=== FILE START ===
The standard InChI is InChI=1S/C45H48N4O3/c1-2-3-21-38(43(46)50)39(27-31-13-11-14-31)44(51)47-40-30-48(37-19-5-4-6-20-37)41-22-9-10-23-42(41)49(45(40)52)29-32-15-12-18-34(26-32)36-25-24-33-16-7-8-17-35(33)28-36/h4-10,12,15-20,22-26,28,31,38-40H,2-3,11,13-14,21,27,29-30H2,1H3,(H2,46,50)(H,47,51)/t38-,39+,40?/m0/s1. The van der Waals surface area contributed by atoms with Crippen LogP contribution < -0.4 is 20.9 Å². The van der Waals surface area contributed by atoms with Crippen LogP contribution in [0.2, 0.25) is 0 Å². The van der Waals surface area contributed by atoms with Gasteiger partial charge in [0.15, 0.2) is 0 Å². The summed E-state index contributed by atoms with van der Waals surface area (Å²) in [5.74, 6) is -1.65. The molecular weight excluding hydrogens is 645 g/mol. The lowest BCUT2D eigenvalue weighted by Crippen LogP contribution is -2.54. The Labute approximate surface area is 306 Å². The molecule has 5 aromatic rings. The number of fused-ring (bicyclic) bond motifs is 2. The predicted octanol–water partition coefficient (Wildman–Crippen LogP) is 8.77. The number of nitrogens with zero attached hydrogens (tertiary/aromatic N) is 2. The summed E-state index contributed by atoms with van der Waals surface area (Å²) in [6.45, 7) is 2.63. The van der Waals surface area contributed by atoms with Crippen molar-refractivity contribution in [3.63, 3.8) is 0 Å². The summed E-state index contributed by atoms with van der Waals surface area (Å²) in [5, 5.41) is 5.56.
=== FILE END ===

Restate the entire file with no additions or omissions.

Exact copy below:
The standard InChI is InChI=1S/C45H48N4O3/c1-2-3-21-38(43(46)50)39(27-31-13-11-14-31)44(51)47-40-30-48(37-19-5-4-6-20-37)41-22-9-10-23-42(41)49(45(40)52)29-32-15-12-18-34(26-32)36-25-24-33-16-7-8-17-35(33)28-36/h4-10,12,15-20,22-26,28,31,38-40H,2-3,11,13-14,21,27,29-30H2,1H3,(H2,46,50)(H,47,51)/t38-,39+,40?/m0/s1. The van der Waals surface area contributed by atoms with Crippen LogP contribution < -0.4 is 20.9 Å². The van der Waals surface area contributed by atoms with Crippen LogP contribution in [0.2, 0.25) is 0 Å². The van der Waals surface area contributed by atoms with Gasteiger partial charge in [0.15, 0.2) is 0 Å². The summed E-state index contributed by atoms with van der Waals surface area (Å²) in [5.74, 6) is -1.65. The molecular weight excluding hydrogens is 645 g/mol. The lowest BCUT2D eigenvalue weighted by Crippen LogP contribution is -2.54. The Labute approximate surface area is 306 Å². The molecule has 5 aromatic rings. The number of fused-ring (bicyclic) bond motifs is 2. The predicted octanol–water partition coefficient (Wildman–Crippen LogP) is 8.77. The number of nitrogens with zero attached hydrogens (tertiary/aromatic N) is 2. The summed E-state index contributed by atoms with van der Waals surface area (Å²) in [6.45, 7) is 2.63. The van der Waals surface area contributed by atoms with Crippen molar-refractivity contribution in [3.63, 3.8) is 0 Å². The summed E-state index contributed by atoms with van der Waals surface area (Å²) in [5, 5.41) is 5.56.